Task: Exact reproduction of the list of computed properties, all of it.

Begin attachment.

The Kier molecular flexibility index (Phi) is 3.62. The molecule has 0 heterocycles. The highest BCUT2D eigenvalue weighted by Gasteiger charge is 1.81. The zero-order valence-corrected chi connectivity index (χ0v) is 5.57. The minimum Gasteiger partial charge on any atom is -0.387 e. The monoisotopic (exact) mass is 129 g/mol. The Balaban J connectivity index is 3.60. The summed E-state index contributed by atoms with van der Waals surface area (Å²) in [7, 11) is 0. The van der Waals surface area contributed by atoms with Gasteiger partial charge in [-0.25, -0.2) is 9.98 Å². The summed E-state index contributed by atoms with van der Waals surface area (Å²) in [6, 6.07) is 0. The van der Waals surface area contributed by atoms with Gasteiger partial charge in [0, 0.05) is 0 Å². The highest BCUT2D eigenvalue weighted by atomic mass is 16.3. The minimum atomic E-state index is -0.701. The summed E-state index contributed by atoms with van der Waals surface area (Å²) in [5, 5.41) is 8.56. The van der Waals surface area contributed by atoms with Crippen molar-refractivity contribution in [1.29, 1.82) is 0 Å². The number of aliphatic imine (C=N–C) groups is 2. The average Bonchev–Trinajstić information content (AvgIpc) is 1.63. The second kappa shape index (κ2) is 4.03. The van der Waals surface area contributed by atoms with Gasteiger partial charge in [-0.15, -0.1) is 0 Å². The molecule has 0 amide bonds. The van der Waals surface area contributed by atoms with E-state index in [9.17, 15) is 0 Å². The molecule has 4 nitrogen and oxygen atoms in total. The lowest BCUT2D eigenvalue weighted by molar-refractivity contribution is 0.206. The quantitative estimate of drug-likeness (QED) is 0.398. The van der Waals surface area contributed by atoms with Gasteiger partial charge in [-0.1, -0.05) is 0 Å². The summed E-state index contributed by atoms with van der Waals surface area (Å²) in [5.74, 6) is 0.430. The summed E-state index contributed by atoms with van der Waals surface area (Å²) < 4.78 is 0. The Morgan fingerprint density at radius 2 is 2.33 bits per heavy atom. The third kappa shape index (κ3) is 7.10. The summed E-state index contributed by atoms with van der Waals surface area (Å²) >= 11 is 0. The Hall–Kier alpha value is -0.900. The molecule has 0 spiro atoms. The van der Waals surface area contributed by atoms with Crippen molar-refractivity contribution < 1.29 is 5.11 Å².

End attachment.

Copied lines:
The Kier molecular flexibility index (Phi) is 3.62. The molecule has 0 heterocycles. The highest BCUT2D eigenvalue weighted by Gasteiger charge is 1.81. The zero-order valence-corrected chi connectivity index (χ0v) is 5.57. The minimum Gasteiger partial charge on any atom is -0.387 e. The monoisotopic (exact) mass is 129 g/mol. The Balaban J connectivity index is 3.60. The summed E-state index contributed by atoms with van der Waals surface area (Å²) in [7, 11) is 0. The van der Waals surface area contributed by atoms with Gasteiger partial charge in [-0.25, -0.2) is 9.98 Å². The summed E-state index contributed by atoms with van der Waals surface area (Å²) in [6, 6.07) is 0. The van der Waals surface area contributed by atoms with Gasteiger partial charge in [0, 0.05) is 0 Å². The highest BCUT2D eigenvalue weighted by atomic mass is 16.3. The minimum atomic E-state index is -0.701. The summed E-state index contributed by atoms with van der Waals surface area (Å²) in [5, 5.41) is 8.56. The van der Waals surface area contributed by atoms with Crippen molar-refractivity contribution in [1.29, 1.82) is 0 Å². The number of aliphatic imine (C=N–C) groups is 2. The average Bonchev–Trinajstić information content (AvgIpc) is 1.63. The second kappa shape index (κ2) is 4.03. The van der Waals surface area contributed by atoms with Gasteiger partial charge in [-0.15, -0.1) is 0 Å². The molecule has 0 amide bonds. The van der Waals surface area contributed by atoms with E-state index in [9.17, 15) is 0 Å². The molecule has 4 nitrogen and oxygen atoms in total. The lowest BCUT2D eigenvalue weighted by molar-refractivity contribution is 0.206. The quantitative estimate of drug-likeness (QED) is 0.398. The van der Waals surface area contributed by atoms with Gasteiger partial charge in [-0.1, -0.05) is 0 Å². The summed E-state index contributed by atoms with van der Waals surface area (Å²) in [5.74, 6) is 0.430. The summed E-state index contributed by atoms with van der Waals surface area (Å²) < 4.78 is 0. The Morgan fingerprint density at radius 2 is 2.33 bits per heavy atom. The third kappa shape index (κ3) is 7.10. The summed E-state index contributed by atoms with van der Waals surface area (Å²) >= 11 is 0. The Hall–Kier alpha value is -0.900. The molecule has 0 spiro atoms. The van der Waals surface area contributed by atoms with Crippen molar-refractivity contribution < 1.29 is 5.11 Å².